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Gauging the True Cost of Living

People are always asking me, again and again, “Malcolm, I know you are loving it so far in Mexico, but what is the true cost of living like, roughly?” To them I say, “It would be nice if you were real instead of in my head, because Jillian is going to be home soon.” But I will go ahead and try and form an answer for a hypothetical audience, anyway.


The Monumento a la Bandera, I’m pretty sure.

Determining the true cost of living has so far proven very difficult, and I am sure we won’t REALLY have an answer until we have spent a few months here. There are so many massive launch costs involved in chucking everything and moving to a foreign country. I mean, we lived like touring rock stars for the three days we were at the Hyatt, racking up a $300 incidental bill made up mostly of poolside margaritas, breakfast buffets, room service bottles of wine, and $5 bags of peanuts from the minibar. In addition, there are lawyers to meet with, cabs to take, first month’s rent to pay. Then there are all the startup costs you need when you are moving into ANY new place…buying salt and a spatula, for instance. We spent the first several days in our new foster country just spurting money all over the place, and it was difficult to see exactly what living here was going to COST.


Jillian in front of an unusual white building.

But slowly, these facts are starting to trickle in. Our apartment for the first month was about $600 US, and includes cable TV, water, local phone, and wireless internet (but not electricity). So right there, we are already somewhere between $500 and $700 (at least) a month better off than we were in New Haven. Not heating a place for the winter probably saves us another three Gs for the year, but we DO have to run air conditioning, so we won’t count that. Maid service is $7 a day, which we will probably do about once every two weeks. Laundry service is by the piece, but is next to nothing. And remember…we took the first place we found, which means we are probably paying even more than we have to.


My favorite feature of our new apartment, which hangs in our kitchen. A little girl smoking a cigarette painting a picture of herself wearing a hat (but not smoking). This is what is called, “neutral home decor” in Mexico.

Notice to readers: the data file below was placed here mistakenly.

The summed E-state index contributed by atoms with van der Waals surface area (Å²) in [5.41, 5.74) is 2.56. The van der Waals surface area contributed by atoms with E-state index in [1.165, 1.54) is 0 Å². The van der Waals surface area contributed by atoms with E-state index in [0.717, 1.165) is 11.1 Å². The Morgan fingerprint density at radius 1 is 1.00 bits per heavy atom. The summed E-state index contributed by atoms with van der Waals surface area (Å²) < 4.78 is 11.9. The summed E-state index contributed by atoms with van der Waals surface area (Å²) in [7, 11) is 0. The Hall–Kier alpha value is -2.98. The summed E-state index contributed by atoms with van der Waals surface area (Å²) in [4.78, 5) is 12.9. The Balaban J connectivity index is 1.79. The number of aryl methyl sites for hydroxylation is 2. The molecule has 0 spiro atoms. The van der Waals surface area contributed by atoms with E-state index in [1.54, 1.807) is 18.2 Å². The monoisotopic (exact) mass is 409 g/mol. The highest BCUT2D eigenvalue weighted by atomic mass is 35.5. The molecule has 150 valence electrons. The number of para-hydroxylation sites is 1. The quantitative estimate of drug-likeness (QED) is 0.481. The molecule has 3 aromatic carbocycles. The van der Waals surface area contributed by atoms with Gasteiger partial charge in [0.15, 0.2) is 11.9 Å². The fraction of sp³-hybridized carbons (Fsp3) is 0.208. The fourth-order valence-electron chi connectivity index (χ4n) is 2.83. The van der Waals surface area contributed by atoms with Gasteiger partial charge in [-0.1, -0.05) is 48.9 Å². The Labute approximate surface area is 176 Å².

We did a little grocery shopping last weekend to get the essentials (and keep me in ham sandwiches for the week). But today was the first day we really marketed the way we did in the States, which basically means that I acted like I was seven years old and bought every single thing my little heart desired. This amounted to, among other things:

  • A few fresh vegetables
  • Three different kinds of cheese
  • A pound of hamburger
  • Two beautiful rib eye steaks
  • A pound of ham
  • A pound of bacon
  • Genoa salami
  • Jar of tomato sauce
  • Pack of candy bars
  • One pound of coffee
    Quick aside…we drink this awesome coffee that is similar to American coffee, but is sweetened with spices. The result is thise wonderfully aromatic tea/coffee hybrid.
  • Dozen eggs
  • Crackers
  • Pasta
  • Granola bars
  • Loaf of fresh baked bread and some kind of sweet breakfast pastry
  • One pack of “Boots” cigarettes
  • One bottle of good tequila

Enough food for a week or more, yes? Get ready for this. Sixty bucks, U.S. So, needless to say, the true cost of living is revealing itself to be quite low. Based on this market run, I would guess about half, using my very sophisticated system of measuring using my imagination. One thing is for sure. For once, I am spending far, far less than I am making in a given week, which is a nice feeling. Of course, for a couple of months, I won’t really notice this, as I pay the lawyers, ride around in taxis, and take weekend trips to Cancun, you know, just for fun because it’s 4 hours away by car. But all signs are pointing to an inexpensive retirement. Now, if you’ll pardon me, I’ve got some new ham burning a hole in my pocket.

There Are 7 Responses So Far. »

  1. Sounds good so far, Malcolm. Here’s a glimpse into my paranoia. Cheese??? You have lived there under 10 days, and you are already brave enough for cheese, and the risk of Listeria??? I suppose combined with enough Tequila, it will kill anything.

    Thanks for the pictures and the updates. Living vicariously feels darn good.

  2. Serenity, we have been eating cheese since practically day one. :) By god, if cheese is going to keep us down, then I don’t wanna live.

  3. Millie is adapting quite well. She’s finding her place in the pecking order with the two big cats (and finding it close to the bottom). She’s no longer hiding all day, and she’ll come out when I have visitors. She runs around like crazy, jumps, and plays.

  4. I don’t think I’ve ever had that much meat in my apartment,let alone in one grocery bag. Your ability to stay so svelte is impressive!

  5. I hope that smoking girl isn’t bolted to the wall and you are going to take it as a Mexican souvenir no matter where you go. That next to the portrait of “el gato negro” will enhance any home.

  6. “Cheese is Love”

    t-shirt

    Go!

  7. What is listeria, anyways?? (Then, Malcolm answers: exactly, dude… without noticeing that my question is not rethorical…)

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